Expert gives cash savers tips to beat inflation
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Interest rates are expected to rise as the central bank’s Monetary Policy Committee will convene tomorrow, with some experts expecting an 0.15 percent increase, and two additional 0.25 percent rises in the next year.The idea of raising interest rates is to keep those current and predicted price rises, measured by the rate of inflation, under control.
With inflation predicted to rise to four percent by the end of the year, the prices of goods such as food and energy will also increase putting a further “squeeze” on families.
The Institute for Fiscal Studies said the Chancellor Rishi Sunak’s Budget spelled a “worrying outlook for living standards”, warning rising inflation rates and higher taxes would cancel out any increase in wages that was introduced.
It comes after the Government’s economic forecaster warned the cost of living could rise at its fastest rate for 30 years.
Everyone in the UK will be affected by rising prices – from a higher electricity bill to harder choices during the food shop.
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This records how much it would cost to buy 700 commonly-bought items including food products and household goods.
Britons were forced to pay nearly £6 more on their shopping over the past month than during the same period in 2020 because of rising inflation, analysis suggested by the British Retail Consortium.
According to market insights firm Kantar, grocery prices rose by 1.7 percent during the past four weeks compared to 2020, leaving the average shopper paying an extra £5.94.
“The typical household spends £4,726 per year in the supermarkets, so any future price rises will quickly add up and put a further squeeze on families” Kantar said.
In August, wholesalers also warned that the cost of basics such as cooking oil and vegetables had soared.
Additionally, higher interest rates make borrowing more expensive. For households, that could mean higher mortgage costs.
Some 74 percent of mortgage holders in the UK are on fixed-rate deals, so would only see a change in their repayments when their current term ends, according to UK Finance.
They suggested that of the remainder 850,000 homeowners that are on tracker deals, and the other 1.1 million that are on standard variable rates, these are the people likely to feel an immediate impact were the Bank rate to rise.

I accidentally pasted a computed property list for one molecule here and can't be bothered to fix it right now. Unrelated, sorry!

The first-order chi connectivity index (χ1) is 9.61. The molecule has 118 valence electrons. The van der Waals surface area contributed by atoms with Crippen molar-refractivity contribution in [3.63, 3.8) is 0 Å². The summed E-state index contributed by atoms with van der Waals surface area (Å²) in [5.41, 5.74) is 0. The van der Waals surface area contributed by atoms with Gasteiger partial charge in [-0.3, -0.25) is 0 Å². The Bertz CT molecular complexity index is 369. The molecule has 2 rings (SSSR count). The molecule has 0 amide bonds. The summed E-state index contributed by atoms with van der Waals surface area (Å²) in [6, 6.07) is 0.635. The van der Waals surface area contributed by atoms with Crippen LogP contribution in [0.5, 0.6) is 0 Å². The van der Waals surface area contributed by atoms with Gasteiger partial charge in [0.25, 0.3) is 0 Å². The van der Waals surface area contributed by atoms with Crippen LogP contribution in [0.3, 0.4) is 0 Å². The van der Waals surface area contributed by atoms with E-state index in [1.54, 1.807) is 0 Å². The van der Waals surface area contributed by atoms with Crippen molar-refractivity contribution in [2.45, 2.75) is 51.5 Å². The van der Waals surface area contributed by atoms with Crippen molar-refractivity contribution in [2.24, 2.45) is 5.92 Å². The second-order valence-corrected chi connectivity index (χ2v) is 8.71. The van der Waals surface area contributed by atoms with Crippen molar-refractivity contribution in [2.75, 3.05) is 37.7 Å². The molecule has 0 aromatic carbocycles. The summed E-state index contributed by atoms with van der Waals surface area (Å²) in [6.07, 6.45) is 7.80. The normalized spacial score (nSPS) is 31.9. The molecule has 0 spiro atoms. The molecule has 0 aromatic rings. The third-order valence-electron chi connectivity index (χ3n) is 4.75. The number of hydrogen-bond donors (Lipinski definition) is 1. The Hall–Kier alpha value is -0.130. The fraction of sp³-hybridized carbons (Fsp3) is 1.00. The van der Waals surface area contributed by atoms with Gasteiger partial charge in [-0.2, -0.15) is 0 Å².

If their rates mirrored a Bank rate rise to 0.25 percent from its current level of 0.1 percent, then a typical tracker mortgage customer’s monthly repayment would go up by £15.45.
The typical standard variable rates customer would be paying £9.58 more a month, UK Finance figures show.
If the rate rises to one percent, and lenders raised their rates by the equivalent amount, then the average tracker customer would pay £93 a month more, and the typical standard variable rates customer would pay £57 a month more.
That would be a further squeeze on their household budget at a time when people have been used to years of cheap borrowing and relatively slow-rising prices.
A rise in interest rates is usually bad news for borrowers and good news for savers; however, with around 80 per cent of mortgage payers already on fixed-rate deals that last between two and five years, any rise will not be felt for some time.
Savers may not feel the benefit as banks are unlikely to want to boost savings rates if any rise from the MPC does materialise tomorrow.
Asked if the interest rate should rise Dr Eamonn Butler, co-founder and director of the Adam Smith Institute said: “One hundred per cent. The question is when.
“It’s likely that there will be a sizeable jump in the inflation figures in November, possibly to twice the two percent target, or more. The Bank would look negligent if it did not act.”
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